Research Letter |

Validity of Self-reported Weights Following Bariatric Surgery

Nicholas J. Christian, PhD1; Wendy C. King, PhD1; Susan Z. Yanovski, MD2; Anita P. Courcoulas, MD, MPH3; Steven H. Belle, PhD, MScHyg1
[+] Author Affiliations
1University of Pittsburgh Graduate School of Public Health, Pittsburgh, Pennsylvania
2National Institute of Diabetes and Digestive and Kidney Diseases, Bethesda, Maryland
3University of Pittsburgh Medical Center, Pittsburgh, Pennsylvania
JAMA. 2013;310(22):2454-2456. doi:10.1001/jama.2013.281043.
Text Size: A A A
Published online


Obtaining standardized weights in long-term studies can be difficult. Self-reported weights are more easily obtained but are less accurate than those from a calibrated scale and may be inaccurately reported. Previous studies have reported that women tend to underreport their weight more than men with the degree of misreporting related to body mass index (BMI), whereby overweight individuals tend to underreport and underweight individuals tend to overreport.14 However, in a study of female gastric bypass candidates, self-reported presurgical weights averaged 0.3 kg more than measured weights and misreporting was not significantly related to BMI.5

Figures in this Article

Sign In to Access Full Content

Don't have Access?

Register and get free email Table of Contents alerts, saved searches, PowerPoint downloads, CME quizzes, and more

Subscribe for full-text access to content from 1998 forward and a host of useful features

Activate your current subscription (AMA members and current subscribers)

Purchase Online Access to this article for 24 hours

First Page Preview

View Large
First page PDF preview


Place holder to copy figure label and caption
Difference Between Self-reported and Measured Weights vs Measured Body Mass Index and Percentage Weight Change by Sex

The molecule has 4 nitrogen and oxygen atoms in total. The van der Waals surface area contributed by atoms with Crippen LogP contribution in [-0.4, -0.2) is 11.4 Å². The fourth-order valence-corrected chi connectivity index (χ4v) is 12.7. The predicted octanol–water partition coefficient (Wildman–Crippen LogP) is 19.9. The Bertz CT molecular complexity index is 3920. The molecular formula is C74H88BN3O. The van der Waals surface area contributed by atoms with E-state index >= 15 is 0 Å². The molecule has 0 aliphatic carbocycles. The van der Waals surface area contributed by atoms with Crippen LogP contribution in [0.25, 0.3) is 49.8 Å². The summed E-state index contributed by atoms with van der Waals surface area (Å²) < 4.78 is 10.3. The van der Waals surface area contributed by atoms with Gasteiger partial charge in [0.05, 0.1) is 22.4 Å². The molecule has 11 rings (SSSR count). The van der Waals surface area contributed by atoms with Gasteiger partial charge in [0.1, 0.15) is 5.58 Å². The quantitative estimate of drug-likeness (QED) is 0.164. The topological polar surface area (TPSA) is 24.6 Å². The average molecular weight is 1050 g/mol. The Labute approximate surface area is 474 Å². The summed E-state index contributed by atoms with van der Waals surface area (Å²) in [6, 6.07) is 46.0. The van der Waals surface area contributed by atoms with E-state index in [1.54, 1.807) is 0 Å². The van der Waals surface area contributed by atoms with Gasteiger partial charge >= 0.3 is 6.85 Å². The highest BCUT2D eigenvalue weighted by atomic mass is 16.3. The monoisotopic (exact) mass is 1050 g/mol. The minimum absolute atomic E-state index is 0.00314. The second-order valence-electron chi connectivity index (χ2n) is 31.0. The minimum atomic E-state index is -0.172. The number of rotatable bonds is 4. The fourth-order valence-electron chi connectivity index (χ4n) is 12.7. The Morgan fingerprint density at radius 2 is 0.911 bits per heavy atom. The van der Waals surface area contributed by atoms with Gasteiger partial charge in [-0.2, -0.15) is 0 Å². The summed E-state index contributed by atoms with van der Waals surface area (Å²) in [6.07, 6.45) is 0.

Body mass index was calculated as weight in kilograms divided by height in meters squared. The dashed blue line indicates the mean weight difference. About 95% of the points are expected to fall within 2 SDs of the mean, indicated by the blue shaded areas. For women, self-reported medical weight, the mean ± 2 SD is −3.7 to 3.5 and is −4.6 to 2.8 for self-reported personal weight. For men, self-reported medical weight, the mean ± 2 SD is −5.6 to 5.8 and is −6.4 to 3.4 for self-reported personal weight.

Graphic Jump Location



Meets CME requirements for:
Browse CME for all U.S. States
Accreditation Information
The American Medical Association is accredited by the Accreditation Council for Continuing Medical Education to provide continuing medical education for physicians. The AMA designates this journal-based CME activity for a maximum of 1 AMA PRA Category 1 CreditTM per course. Physicians should claim only the credit commensurate with the extent of their participation in the activity. Physicians who complete the CME course and score at least 80% correct on the quiz are eligible for AMA PRA Category 1 CreditTM.
Note: You must get at least of the answers correct to pass this quiz.
You have not filled in all the answers to complete this quiz
The following questions were not answered:
Sorry, you have unsuccessfully completed this CME quiz with a score of
The following questions were not answered correctly:
Commitment to Change (optional):
Indicate what change(s) you will implement in your practice, if any, based on this CME course.
Your quiz results:
The filled radio buttons indicate your responses. The preferred responses are highlighted
For CME Course: A Proposed Model for Initial Assessment and Management of Acute Heart Failure Syndromes
Indicate what changes(s) you will implement in your practice, if any, based on this CME course.
Citing articles are presented as examples only. In non-demo SCM6 implementation, integration with CrossRef’s "Cited By" API will populate this tab (http://www.crossref.org/citedby.html).


Some tools below are only available to our subscribers or users with an online account.

Web of Science® Times Cited: 2

Sign In to Access Full Content

Related Content

Customize your page view by dragging & repositioning the boxes below.

See Also...
Articles Related By Topic
Related Topics
PubMed Articles